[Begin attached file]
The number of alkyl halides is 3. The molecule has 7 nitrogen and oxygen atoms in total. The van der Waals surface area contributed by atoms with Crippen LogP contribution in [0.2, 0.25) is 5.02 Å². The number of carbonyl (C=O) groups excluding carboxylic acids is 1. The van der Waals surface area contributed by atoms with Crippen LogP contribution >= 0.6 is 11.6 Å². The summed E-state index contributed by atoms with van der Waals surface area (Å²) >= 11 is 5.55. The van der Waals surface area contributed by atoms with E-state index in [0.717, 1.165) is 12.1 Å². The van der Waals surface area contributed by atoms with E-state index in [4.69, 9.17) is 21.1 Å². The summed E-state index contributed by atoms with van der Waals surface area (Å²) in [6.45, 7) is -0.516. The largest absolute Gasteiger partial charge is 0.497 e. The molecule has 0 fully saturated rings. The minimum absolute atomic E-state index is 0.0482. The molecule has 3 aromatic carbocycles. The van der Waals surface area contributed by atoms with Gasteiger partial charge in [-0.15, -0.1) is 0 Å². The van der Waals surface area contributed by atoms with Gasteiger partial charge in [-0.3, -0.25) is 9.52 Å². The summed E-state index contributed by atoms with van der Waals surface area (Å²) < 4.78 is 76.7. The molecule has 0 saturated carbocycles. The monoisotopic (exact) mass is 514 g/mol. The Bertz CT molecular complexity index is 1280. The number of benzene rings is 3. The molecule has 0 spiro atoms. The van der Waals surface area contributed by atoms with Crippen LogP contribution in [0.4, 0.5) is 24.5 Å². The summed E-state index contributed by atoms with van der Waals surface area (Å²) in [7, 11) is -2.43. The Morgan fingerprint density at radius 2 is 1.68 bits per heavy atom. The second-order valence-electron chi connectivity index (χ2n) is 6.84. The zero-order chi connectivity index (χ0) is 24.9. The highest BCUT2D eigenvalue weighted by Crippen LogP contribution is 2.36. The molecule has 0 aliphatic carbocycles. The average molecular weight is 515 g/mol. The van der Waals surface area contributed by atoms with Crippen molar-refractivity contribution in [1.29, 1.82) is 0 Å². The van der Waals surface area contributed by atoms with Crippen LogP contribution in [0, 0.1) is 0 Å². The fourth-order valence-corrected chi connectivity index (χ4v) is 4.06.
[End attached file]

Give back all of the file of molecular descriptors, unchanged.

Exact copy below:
The number of alkyl halides is 3. The molecule has 7 nitrogen and oxygen atoms in total. The van der Waals surface area contributed by atoms with Crippen LogP contribution in [0.2, 0.25) is 5.02 Å². The number of carbonyl (C=O) groups excluding carboxylic acids is 1. The van der Waals surface area contributed by atoms with Crippen LogP contribution >= 0.6 is 11.6 Å². The summed E-state index contributed by atoms with van der Waals surface area (Å²) >= 11 is 5.55. The van der Waals surface area contributed by atoms with E-state index in [0.717, 1.165) is 12.1 Å². The van der Waals surface area contributed by atoms with E-state index in [4.69, 9.17) is 21.1 Å². The summed E-state index contributed by atoms with van der Waals surface area (Å²) in [6.45, 7) is -0.516. The largest absolute Gasteiger partial charge is 0.497 e. The molecule has 0 fully saturated rings. The minimum absolute atomic E-state index is 0.0482. The molecule has 3 aromatic carbocycles. The van der Waals surface area contributed by atoms with Gasteiger partial charge in [-0.15, -0.1) is 0 Å². The van der Waals surface area contributed by atoms with Gasteiger partial charge in [-0.3, -0.25) is 9.52 Å². The summed E-state index contributed by atoms with van der Waals surface area (Å²) < 4.78 is 76.7. The molecule has 0 saturated carbocycles. The monoisotopic (exact) mass is 514 g/mol. The Bertz CT molecular complexity index is 1280. The number of benzene rings is 3. The molecule has 0 spiro atoms. The van der Waals surface area contributed by atoms with Crippen LogP contribution in [0.4, 0.5) is 24.5 Å². The summed E-state index contributed by atoms with van der Waals surface area (Å²) in [7, 11) is -2.43. The Morgan fingerprint density at radius 2 is 1.68 bits per heavy atom. The second-order valence-electron chi connectivity index (χ2n) is 6.84. The zero-order chi connectivity index (χ0) is 24.9. The highest BCUT2D eigenvalue weighted by Crippen LogP contribution is 2.36. The molecule has 0 aliphatic carbocycles. The average molecular weight is 515 g/mol. The van der Waals surface area contributed by atoms with Crippen molar-refractivity contribution in [1.29, 1.82) is 0 Å². The van der Waals surface area contributed by atoms with Crippen LogP contribution in [0, 0.1) is 0 Å². The fourth-order valence-corrected chi connectivity index (χ4v) is 4.06.